Health disparities

Health disparities refer to the inequalities or inequities related to health outcomes or healthcare. In the United States, health is a critical aspect of life for all people, yet health differences between populations exist. Specifically, health disparities exist to a greater degree among vulnerable populations and with the current socio-political climate. Among these vulnerable groups are men who have sex with fellow men. This paper reviews the distribution of conditions and disparities in different U.S. metropolitan areas, highlighting general health and socioeconomic factors impacting those living in each region. This article will also describe socioeconomic, social mobility, culture, discrimination, religion, education, and systematic oppression. It will also elaborate on why this group faces these issues. It also looks at how the system can be amended for this particular group to overcome their healthcare disparities. The article concludes by identifying ways interested individuals, such as nurses, can contribute to reducing health disparities across regions of the United States.

There are various health care issues that men who have sex with men and gay men. This group tends to acquire various sexually transmitted diseases, especially HIV/AIDs. Gay men are at a higher risk of contracting the virus that causes AIDS (Carnes, 2016). Heterosexuals are ten times more likely to contract Syphilis, Herpes, Gonorrhea, and Chlamydia than gays. Homophobia has been shown to prevent gay men from accessing the care that they need, thus increasing the risk of disease transmission. HIV is a primary concern among gay and bisexual communities in the United States. HIV is a significant cause of death among gay men. The CDC reports that in 2007 over 10,000 people had died of AIDS-related complications in the U.S. Of this number, 83% were gay men (DiNenno et al., 2018). Men who have sex with men and their families face many similar health issues as heterosexual couples, such as depression, domestic violence, and heart disease.

Gay older men rarely see a doctor because they do not want their sexual orientation exposed. The only time they will see a doctor is when they are sick. Therefore, they are unaware of any health risks or conditions that could lead to their deaths. This leads to the birth of further health disparities. Gay men having sex with men also have a higher risk of transmitting HIV than those who have sex with women. Therefore, gay HIV patients are often denied treatment or medications doctors recommend because they cannot provide insurance coverage (Zeeman et al., 2019).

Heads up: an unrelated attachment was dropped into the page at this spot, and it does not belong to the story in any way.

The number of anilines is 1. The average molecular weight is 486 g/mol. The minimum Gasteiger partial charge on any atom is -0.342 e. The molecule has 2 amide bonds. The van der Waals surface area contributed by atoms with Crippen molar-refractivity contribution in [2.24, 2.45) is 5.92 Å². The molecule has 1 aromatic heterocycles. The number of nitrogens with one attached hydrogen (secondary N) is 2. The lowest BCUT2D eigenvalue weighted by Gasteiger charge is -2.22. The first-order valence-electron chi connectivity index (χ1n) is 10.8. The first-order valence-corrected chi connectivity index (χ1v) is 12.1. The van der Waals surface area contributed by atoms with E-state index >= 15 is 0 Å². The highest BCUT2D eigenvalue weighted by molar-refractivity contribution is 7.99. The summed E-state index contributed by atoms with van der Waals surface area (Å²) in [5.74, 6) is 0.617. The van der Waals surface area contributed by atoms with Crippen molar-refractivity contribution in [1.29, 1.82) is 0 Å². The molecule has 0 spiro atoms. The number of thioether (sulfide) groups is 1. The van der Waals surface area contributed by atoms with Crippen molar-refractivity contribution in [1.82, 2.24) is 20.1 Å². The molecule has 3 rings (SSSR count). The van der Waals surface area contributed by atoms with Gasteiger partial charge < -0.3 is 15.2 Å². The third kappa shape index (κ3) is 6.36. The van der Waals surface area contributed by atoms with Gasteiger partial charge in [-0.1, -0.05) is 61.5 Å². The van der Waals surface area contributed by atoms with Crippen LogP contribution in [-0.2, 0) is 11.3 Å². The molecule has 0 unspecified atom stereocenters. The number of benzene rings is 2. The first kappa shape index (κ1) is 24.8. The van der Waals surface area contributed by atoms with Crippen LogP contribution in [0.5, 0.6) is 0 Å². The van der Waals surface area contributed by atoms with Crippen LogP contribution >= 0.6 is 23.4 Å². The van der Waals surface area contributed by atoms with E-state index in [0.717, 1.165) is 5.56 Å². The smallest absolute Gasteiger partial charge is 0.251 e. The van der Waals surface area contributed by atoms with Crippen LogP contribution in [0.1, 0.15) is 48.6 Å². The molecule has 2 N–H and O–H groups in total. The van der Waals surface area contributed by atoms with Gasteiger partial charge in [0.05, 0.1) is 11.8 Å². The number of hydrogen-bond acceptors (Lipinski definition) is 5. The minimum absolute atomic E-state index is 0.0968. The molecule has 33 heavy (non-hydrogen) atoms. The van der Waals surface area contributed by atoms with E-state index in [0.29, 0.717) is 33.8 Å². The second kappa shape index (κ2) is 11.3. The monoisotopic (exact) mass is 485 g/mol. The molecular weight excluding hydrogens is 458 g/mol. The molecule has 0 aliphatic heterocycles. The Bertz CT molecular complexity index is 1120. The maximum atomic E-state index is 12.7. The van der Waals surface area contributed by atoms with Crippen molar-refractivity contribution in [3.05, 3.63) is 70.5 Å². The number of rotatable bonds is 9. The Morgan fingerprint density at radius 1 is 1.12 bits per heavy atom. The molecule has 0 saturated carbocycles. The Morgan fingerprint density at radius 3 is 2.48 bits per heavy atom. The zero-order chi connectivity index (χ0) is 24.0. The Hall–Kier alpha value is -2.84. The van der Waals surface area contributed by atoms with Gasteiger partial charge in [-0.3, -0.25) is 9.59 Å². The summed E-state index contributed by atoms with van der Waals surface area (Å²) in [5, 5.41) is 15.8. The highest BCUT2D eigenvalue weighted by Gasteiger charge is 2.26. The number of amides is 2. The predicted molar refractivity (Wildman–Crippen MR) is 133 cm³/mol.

The increased depression and domestic violence rate make it hard for gay men to seek health care. According to the Journal of Family Violence, Gay men face increased rates of depression, eating disorders, and self-destructive behavior (Prescott et al., 2021). Researchers have found that gay men are more likely to suffer from insomnia. In addition, the profound emotional distress associated with HIV status disclosure among gay men may further contribute to increased risk for insomnia”. Homophobia has also been linked to rising rates of suicide in gays and lesbians. Homophobia is discrimination against groups like gays or lesbians. It increases their vulnerability to depression and thoughts of suicide.

In the United States, this group of people also faces the challenge of discrimination. According to The Center of American Progress (2009), “the LGBT community faces discrimination in many areas including employment, the judicial system, and everyday transactions in health care, housing, and public accommodations (Cook, 2009).” Researchers have found that men who have sex with men are less likely to report an HIV-positive status to their doctor. They also say that gays are more likely to delay seeking medical help when needed. One researcher says that “gay men postpone health care because they fear discrimination from doctors, a factor linked not only to sexual orientation but also physical development” (Cook, 2009).

Gay men from all over the U.S. face oppression from conservative religious groups in their local areas. They are often subject to rejection from these churches or their families. Most religions have a negative view of homosexuality, which has led to the church rejecting homosexuals in the community. According to The Religious Congregations and Membership Study (2008), 20% of religious groups are against gay marriage. These groups contribute to the health disparities among gay men in America (Sherkat et al., 2010). In many communities, homosexuality is seen as immoral and unacceptable by people of different religious backgrounds, especially conservative Christians. Due to this religious oppression, many gay men have difficulty coming out of the closet and facing family and friends due to fear of rejection, discrimination, and violence.

This group also faces social mobility issues. Gay men or men who have sex with men who are 12 to 30 years old tend to be more educated than heterosexual men (Greenaway et al., 2020). Gay men have a higher college completion rate than heterosexual males. According to a study, gay boys and young adults are more likely to graduate high school, continue their education, and finish college. Gay adolescents have an equal opportunity of completing high school as the average heterosexual youth, but they are less likely to continue their education after graduation. When gay men reach adulthood, and after marriage, they tend to be able to maintain their status as full-fledged members of the middle class (Greenaway et al., 2020).